Endeavoring to get off the Antonia Graza with all speed, Murphy’s attempts to load the gold onto the Arctic Warrior come to not when an invisible force opens one of the gas valves in the engine room, causing the Warrior to combust into flames and sink to the bottom of the ocean with Santos on board. The rest of the crew is now stranded on the Antonia Graza and fated for similar demises. Murphy reasons that their only chance at survival is to repair the ship and sail her into port. But finding viable means to restart its rusty engines means the group will have to split up. In the dilapidated ballroom, Greer suddenly comes face to face with Francesca; the slithery chanteuse who was aboard the Antonia Graza when she disappeared. Is he losing his mind? No, though he’s about to lose his life. Greer is seduced by Francesca, who resurrects the ballroom to its former glory, populating it with an impressive gathering of moneyed guests, gathered around and bursting into applause.
Meanwhile, Murphy discovers the captain’s quarters and a fresh glass of Scotch awaiting him on the cobweb and dust-laden dresser; catching a glimpse of the Antonia Graza’s sad-eyed captain reflected in a mirror on the wall. The captain explains to Murphy how the Antonia Graza came upon the Lorelei, a sinking cruise ship. Several of his crew managed to save the Lorelei’s stockpile of gold bullion; also a lone survivor whom Murphy is flabbergasted to learn is none other than Ferriman. Realizing they have been lured aboard the Antonia Graza by a specter of some sort, Murphy races to warn the rest of his crew. He is prevented from reaching them by Santos’ ghost; severely charred and menacing at every turn. Thus, when Murphy does manage to break free of Santos apparition, he seems mad and dangerous; subdued by Epps and Dodge who confine him for his own safety – as well as their own – to a very large fish tank emptied of both its fish and water.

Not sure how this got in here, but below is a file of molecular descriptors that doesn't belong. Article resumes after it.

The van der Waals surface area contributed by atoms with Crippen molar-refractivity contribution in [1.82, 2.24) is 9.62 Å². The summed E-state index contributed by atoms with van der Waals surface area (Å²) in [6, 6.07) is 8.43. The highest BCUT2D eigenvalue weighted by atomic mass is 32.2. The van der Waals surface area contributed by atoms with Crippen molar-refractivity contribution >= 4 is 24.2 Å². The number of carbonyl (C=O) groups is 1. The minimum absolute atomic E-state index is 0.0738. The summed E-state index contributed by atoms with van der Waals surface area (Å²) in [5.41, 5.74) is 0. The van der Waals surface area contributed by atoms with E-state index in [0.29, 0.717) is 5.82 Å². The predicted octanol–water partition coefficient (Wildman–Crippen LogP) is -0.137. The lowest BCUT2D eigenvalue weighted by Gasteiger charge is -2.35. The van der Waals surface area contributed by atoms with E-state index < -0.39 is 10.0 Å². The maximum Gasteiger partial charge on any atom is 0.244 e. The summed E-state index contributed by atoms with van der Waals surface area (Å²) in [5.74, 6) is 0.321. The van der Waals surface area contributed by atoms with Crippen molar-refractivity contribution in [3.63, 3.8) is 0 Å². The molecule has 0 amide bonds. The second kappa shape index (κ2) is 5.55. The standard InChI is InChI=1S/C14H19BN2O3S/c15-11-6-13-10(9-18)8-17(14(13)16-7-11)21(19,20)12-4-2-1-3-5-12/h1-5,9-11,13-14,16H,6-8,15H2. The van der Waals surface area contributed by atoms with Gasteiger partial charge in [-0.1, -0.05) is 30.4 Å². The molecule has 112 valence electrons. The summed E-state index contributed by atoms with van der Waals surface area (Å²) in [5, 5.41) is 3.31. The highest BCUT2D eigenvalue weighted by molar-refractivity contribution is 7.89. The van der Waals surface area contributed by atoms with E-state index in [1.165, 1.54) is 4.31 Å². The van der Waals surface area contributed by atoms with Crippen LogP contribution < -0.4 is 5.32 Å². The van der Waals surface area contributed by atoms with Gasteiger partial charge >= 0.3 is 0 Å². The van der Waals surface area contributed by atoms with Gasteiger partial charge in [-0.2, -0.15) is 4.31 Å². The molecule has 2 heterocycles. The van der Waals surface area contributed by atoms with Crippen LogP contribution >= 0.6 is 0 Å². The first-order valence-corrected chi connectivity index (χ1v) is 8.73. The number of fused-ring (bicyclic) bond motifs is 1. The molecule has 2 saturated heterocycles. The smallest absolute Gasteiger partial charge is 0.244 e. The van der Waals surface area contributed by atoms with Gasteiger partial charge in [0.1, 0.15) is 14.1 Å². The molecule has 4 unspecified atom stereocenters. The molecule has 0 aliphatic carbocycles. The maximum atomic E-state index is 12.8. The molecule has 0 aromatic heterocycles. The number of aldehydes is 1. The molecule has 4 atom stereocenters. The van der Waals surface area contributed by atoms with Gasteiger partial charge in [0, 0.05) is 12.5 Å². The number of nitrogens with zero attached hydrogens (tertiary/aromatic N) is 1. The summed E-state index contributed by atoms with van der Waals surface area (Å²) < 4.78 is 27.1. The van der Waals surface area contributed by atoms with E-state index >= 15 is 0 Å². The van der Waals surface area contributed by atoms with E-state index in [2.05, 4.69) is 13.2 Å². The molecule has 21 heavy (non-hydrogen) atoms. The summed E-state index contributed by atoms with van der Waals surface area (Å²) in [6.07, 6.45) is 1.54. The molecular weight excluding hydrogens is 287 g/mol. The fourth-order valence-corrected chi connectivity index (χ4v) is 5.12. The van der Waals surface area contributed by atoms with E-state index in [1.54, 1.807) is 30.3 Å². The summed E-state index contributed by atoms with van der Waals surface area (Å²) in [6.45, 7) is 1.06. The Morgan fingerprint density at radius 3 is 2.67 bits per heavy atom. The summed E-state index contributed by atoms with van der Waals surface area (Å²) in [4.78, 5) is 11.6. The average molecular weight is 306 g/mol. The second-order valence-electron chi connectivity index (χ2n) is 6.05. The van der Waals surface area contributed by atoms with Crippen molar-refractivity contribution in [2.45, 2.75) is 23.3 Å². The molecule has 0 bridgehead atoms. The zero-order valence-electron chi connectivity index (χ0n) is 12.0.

In their search for supplies, Dodge and Munder stumble into the ship’s mess, discovering storehouses of food stuffs that apparently have weathered the passage of time with remarkable freshness. However, upon biting into the tasty morsels the boys discover the food is definitely tainted, vomiting up mouthfuls of maggots. Down a lonely crew passage, Epps is suddenly confronted by a series of doors slamming shut, Katie reappearing to her and gently placing her transparent hand across Epps’ shoulder; the glowing limb allowing Epps a vivid look into the past. The Antonia Graza is renewed before her very eyes on the eve she went missing. Epps witnesses firsthand the poisoning of passengers by the ship’s steward (Matthew Wollaston) and purser (Iain Gardiner) after they have already murdered the chefs and kitchen staff.